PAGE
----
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LGA - Councils call for slice of existing fuel duty to combat road repairs backlog

The amount of time it would take to fix the nation's roads has soared by almost a third in a decade, councils warn.

The Local Government Association (LGA), which represents more than 370 councils in England and Wales, highlights how it would now take 14 years just to clear the backlog of road repairs.

This figure has surged from an estimated 10.9 years in 2006 to 14 years in 2016, a new analysis reveals.

Councils fix almost two million potholes a year – an average of 12,000 potholes for each local authority. Yet the average English authority faces a £69 million estimated one-time cost to brings its roads up to a reasonable condition. It would now cost almost £12 billion to bring roads up to scratch, according to latest figures from the Asphalt Industry Alliance's (AIA) ALARM survey.

To reverse this trend, the LGA is calling in its Autumn Statement submission for the Government to inject a further £1 billion a year into roads maintenance. This could be achieved by investing just 2p per litre of existing fuel duty. It stressed this should not be paid for by increasing fuel duty rates.

Previous LGA polling shows that 83 per cent of the population would support a small amount of the existing billions they pay the Treasury each year in fuel duty being reinvested to help councils bring our roads up to scratch.

This would help tackle the damage done to our roads by recent harsh winters and decades of underfunding by successive governments, which has seen the national backlog of road repairs spiral.

The LGA points out that over the remaining years of the decade the Government will invest more than £1.1 million per mile in maintaining national roads - which make up just 3 per cent of all total roads.

This level of investment contrasts starkly with the £27,000 per mile investment in maintaining local roads, which are controlled by councils and make up 97 per cent of England's road network. This gulf in funding puts the country's businesses at a competitive disadvantage and provides poor value for money, argues the LGA. Virtually every "national" journey starts and ends locally, which means the road network is not working for people in their corner of the country.

Cllr Martin Tett, LGA Transport spokesman, said:

"It is becoming increasingly urgent to address the roads crisis we face as a nation. Our roads are deteriorating fast and it would take almost £12 billion, and it could be nearly 2030, before we could bring them up to scratch and clear the current roads repair backlog.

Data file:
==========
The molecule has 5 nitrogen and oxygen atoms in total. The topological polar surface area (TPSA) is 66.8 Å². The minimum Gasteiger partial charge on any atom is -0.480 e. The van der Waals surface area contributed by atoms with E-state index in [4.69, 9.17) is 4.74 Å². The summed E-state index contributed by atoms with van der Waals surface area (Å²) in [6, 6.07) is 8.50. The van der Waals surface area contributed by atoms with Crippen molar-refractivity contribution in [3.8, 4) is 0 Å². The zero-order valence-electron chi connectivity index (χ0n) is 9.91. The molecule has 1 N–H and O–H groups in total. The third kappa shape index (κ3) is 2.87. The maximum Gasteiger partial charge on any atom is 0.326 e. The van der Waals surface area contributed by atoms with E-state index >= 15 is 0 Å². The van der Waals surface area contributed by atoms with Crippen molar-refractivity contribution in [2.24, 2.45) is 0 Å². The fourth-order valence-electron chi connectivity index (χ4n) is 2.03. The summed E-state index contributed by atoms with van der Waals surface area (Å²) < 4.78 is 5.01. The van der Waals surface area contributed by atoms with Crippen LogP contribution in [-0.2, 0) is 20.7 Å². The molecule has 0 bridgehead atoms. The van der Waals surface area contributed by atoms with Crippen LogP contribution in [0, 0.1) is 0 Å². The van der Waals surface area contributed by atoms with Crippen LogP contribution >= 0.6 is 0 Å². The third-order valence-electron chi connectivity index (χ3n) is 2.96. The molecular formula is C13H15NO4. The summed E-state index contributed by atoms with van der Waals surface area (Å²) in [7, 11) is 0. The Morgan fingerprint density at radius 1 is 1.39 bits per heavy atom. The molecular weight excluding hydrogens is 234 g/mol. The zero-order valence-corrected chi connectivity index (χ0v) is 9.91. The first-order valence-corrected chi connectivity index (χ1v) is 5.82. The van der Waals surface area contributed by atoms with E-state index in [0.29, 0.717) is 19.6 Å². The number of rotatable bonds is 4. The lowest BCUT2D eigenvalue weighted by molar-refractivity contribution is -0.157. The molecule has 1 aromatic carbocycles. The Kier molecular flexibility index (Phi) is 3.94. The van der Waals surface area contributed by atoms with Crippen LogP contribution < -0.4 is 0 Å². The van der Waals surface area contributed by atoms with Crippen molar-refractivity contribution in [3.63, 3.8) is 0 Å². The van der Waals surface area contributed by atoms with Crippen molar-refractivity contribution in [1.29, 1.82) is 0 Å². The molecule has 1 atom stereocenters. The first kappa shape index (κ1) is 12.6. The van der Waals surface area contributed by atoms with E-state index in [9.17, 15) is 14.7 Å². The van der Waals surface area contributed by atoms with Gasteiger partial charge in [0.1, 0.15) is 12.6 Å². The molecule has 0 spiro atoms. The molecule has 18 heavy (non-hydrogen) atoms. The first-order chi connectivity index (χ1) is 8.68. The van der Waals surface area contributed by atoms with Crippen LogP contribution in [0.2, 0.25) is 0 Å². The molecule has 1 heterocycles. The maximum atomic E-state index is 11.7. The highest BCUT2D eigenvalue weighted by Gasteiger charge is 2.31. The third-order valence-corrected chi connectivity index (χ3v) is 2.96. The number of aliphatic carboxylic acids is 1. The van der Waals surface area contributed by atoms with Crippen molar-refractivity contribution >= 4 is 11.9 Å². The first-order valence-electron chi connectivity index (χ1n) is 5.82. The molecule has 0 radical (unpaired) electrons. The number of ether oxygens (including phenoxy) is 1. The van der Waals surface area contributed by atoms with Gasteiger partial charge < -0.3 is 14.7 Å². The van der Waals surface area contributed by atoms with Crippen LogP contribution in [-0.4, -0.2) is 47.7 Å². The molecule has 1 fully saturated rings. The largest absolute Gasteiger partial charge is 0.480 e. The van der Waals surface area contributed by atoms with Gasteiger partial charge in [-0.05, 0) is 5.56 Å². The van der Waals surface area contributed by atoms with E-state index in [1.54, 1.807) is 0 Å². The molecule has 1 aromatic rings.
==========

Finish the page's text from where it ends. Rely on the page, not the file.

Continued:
"Councils fixed a pothole every 15 seconds again last year despite significant budget reductions leaving them with less to spend on fixing our crumbling roads. Local authorities are proving remarkably efficient in how they use this diminishing funding pot but they remain trapped in a frustrating cycle that will only ever leave them able to patch up our deteriorating roads.

"Councils share the frustration of motorists having to pay to drive on roads that are often inadequate. Our previous polling has shown that 83 per cent of the population would support a small amount of the existing billions they pay the Treasury each year in fuel duty being reinvested to help councils bring our roads up to scratch.

"Our roads crisis is only going to get worse unless we address it as a national priority as part of the Autumn Statement. The Government's own traffic projections predict a potential increase in local traffic of up to 55 per cent by 2040. Councils desperately need long-term and consistent funding to invest in the resurfacing projects which our road network needs over the next decade.

"Motorists pay billions to the Treasury each year in fuel duty when they fill up their car at the pumps only to then have to drive on roads that are decaying after decades of underfunding. They deserve roads fit for the 21st century."

Notes to editors

Key findings of the 2016 ALARM survey, an annual survey of highway bosses in England and Wales carried out by the Ashpalt Industry Alliance (AIA), are:

  • The one-off cost of repairing all our roads would be £11.8 billion compared with £10.5 billion in 2012
  • Councils fixed almost 2 million potholes in the last 12 months. On average each local authority fixed 12,000 potholes last year
  • It would take 14 years to clear the repair backlog in England and it would take 65 years to resurface our entire road network. A similar survey by the AIA in 2006 showed the maintenance backlog was 10.9 years. This figure, and the 2016 figure, excludes London.
  • The average highway maintenance budget per local authority has fallen by 16 per cent.
  • The average English authority faces a £69 million estimated one-time cost to brings its road up to a reasonable condition.

previous LGA survey found 83 per cent of those polled would support a move to reinvest a proportion of existing fuel duty back into local areas to help bring our roads up to scratch -

The latest government projections which say up to 55 per cent increase in traffic by 2040.

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